Size of Oz: Based on the calculation of how large Skampavia is, Nathan M. DeHoff and J.L. Bell have come up with a possible size for Oz that seems reasonable: "Adding up the county tax collectors' territories on page 19, I get only 218 square miles as its total area. As Nathan DeHoff notes, the usually reliable Pinny Penny says Oz is "about fifty times as large" as Skampavia [30].  That would make Oz around 11,000 square miles, or the equivalent of 88 miles by 125 miles.  By comparison, the state of Massachusetts is 10,554 miles, making Oz larger than that state by 446 square miles.


Skampavia: Since the text notes that Skamperoo's "father or grandfather picked out this pesky little country," (page 20) and that Skamperoo has marauders who snuck into Merryland to steal and make trouble, it might be assumed that Skamperoo's father or grandfather basically invaded the country and began ruling over its inhabitants.


Soldier with the Green Whiskers: There is no explanation as to why Omby Amby's beard turns from green to red, cluing Dorothy in that something is wrong. On the Pumperdink forum, Tyler Jones cites it as a possible magical glitch while J.L. Bell postulates: "This hints at some deeper order of magic protecting Oz, which we never hear of before or since. Dorothy's wish--'Whatever happens, help me to save Ozma and Oz' [113]--seems like an odd response from her, and unconventionally phrased to boot."  What it seems like is a prayer.  David Hulan suspects that it was an intentional wish by Skamperoo designed to get the rulers of Oz out of the public eye so they could be spirited away.  Atticus Gannaway attributes it to the kiss of the Good Witch of the North.


Thunder Mountain: The location where Ozma and the other enchanted royals were sent by Skamperoo.  Lightning Lake, where they were magically asleep under, and the mountain itself are one of the "unexplored places" of Oz, as Dorothy and Pigasus, though traveling to it, never end up going there.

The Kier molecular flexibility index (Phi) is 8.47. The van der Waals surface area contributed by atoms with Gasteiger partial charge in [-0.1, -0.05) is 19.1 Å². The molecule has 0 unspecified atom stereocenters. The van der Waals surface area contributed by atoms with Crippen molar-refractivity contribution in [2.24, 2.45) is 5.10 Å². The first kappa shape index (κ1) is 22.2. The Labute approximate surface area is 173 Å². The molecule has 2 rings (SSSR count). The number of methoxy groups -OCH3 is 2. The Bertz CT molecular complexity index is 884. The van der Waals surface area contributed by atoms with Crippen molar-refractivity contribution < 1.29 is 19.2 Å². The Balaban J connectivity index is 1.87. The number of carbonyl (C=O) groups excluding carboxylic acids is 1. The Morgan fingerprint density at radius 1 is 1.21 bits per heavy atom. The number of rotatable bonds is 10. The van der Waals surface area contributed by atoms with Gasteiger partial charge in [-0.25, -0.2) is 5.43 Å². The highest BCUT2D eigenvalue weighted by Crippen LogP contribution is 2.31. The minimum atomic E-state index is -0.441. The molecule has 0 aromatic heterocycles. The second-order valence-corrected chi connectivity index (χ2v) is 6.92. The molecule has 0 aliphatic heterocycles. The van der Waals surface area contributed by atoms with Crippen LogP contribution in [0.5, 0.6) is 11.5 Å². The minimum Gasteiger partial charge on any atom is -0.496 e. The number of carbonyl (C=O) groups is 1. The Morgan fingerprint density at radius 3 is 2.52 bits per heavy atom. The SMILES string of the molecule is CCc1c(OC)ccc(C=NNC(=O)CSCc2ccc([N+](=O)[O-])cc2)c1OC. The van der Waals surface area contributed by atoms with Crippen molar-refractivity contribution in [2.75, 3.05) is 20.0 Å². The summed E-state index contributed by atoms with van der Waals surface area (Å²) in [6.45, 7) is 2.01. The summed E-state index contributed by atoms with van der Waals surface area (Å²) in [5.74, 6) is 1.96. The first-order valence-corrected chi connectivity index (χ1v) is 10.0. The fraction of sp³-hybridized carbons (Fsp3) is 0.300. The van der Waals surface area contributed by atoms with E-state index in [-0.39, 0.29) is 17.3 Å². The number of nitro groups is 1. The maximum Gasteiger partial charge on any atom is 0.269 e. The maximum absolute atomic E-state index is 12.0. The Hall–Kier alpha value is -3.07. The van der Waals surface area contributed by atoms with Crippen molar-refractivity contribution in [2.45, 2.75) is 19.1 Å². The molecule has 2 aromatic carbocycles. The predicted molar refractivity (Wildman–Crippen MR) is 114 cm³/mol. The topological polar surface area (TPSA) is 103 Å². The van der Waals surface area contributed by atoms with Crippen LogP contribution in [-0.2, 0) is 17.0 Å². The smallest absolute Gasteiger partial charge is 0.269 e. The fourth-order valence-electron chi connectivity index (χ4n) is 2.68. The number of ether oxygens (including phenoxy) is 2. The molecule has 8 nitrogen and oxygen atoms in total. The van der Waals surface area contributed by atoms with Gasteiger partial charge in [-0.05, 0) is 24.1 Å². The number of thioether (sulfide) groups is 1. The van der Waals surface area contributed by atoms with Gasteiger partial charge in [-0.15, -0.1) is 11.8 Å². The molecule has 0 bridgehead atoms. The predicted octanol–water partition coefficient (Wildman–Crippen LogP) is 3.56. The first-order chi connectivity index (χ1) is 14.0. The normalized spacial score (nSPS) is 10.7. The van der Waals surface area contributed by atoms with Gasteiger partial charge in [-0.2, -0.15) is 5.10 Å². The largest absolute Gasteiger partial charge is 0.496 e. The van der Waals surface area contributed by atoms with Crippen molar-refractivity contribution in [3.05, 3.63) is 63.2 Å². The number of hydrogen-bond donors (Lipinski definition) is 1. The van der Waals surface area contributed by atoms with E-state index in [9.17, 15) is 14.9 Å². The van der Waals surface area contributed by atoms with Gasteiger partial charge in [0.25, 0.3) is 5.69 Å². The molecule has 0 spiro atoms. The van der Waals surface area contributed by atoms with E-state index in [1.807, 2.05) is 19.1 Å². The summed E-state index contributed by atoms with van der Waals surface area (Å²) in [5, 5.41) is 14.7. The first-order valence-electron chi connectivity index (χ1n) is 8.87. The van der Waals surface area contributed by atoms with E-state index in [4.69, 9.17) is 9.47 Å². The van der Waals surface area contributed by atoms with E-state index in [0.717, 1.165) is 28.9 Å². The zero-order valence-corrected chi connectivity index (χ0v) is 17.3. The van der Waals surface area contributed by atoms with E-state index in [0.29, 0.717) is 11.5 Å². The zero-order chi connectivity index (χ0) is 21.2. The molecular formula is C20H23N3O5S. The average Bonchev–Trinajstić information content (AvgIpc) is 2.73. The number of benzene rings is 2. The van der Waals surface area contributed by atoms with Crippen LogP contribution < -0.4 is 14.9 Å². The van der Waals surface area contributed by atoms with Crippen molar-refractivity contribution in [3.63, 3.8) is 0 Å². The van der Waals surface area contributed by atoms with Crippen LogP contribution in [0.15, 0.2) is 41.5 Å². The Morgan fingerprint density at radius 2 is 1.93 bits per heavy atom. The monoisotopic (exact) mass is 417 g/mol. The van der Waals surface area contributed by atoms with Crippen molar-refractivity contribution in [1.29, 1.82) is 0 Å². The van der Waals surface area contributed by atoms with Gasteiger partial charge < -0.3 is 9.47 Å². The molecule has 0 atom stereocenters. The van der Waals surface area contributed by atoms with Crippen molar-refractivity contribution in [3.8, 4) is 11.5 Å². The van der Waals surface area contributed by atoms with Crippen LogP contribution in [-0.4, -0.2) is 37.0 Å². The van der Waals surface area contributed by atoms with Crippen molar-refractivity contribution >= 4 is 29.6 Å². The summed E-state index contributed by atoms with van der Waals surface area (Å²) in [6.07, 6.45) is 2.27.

The Wishing Necklaces: The origin of these emerald necklaces made by the Wizard Wam for the Wood Nymph Lorna is explored in detail in Book 1 of The Seven Blue Mountains trilogy: The Disenchanted Princess of Oz: chapter 20.











The Silver Princess in Oz



32nd Oz book of the Famous Forty, Sovereign Sixty and Supreme Seventy-Five!


The Royal Timeline of Oz recommends the Empty Grave Retrofit version of this book edited by Adam Nicolai, which eliminates the racism present in the original edition of this book (a list of textual changes is included in the back of that version).


Story: As young king Randy grows weary of the formality and of court life in Regalia, he blames his father for having retired to a cave and leaving the burden of rule to him.  Uncle Hoochafoo suggests that Randy get married, but he declines.  Much to his delight, Kabumpo arrives, bursting through the gates.  Kabumpo notes that it's been six years since he's seen Randy, and that he is now 16 years old (though technically 20, as he'd remained 10 years old for four years).  Randy asks him why he didn't come six months after their adventures in The Purple Prince of Oz, as he'd promised, but Kabumpo cites the difficulties in taking a break from court life, something Randy can relate to, noting that earning the crown had been more fun than wearing it.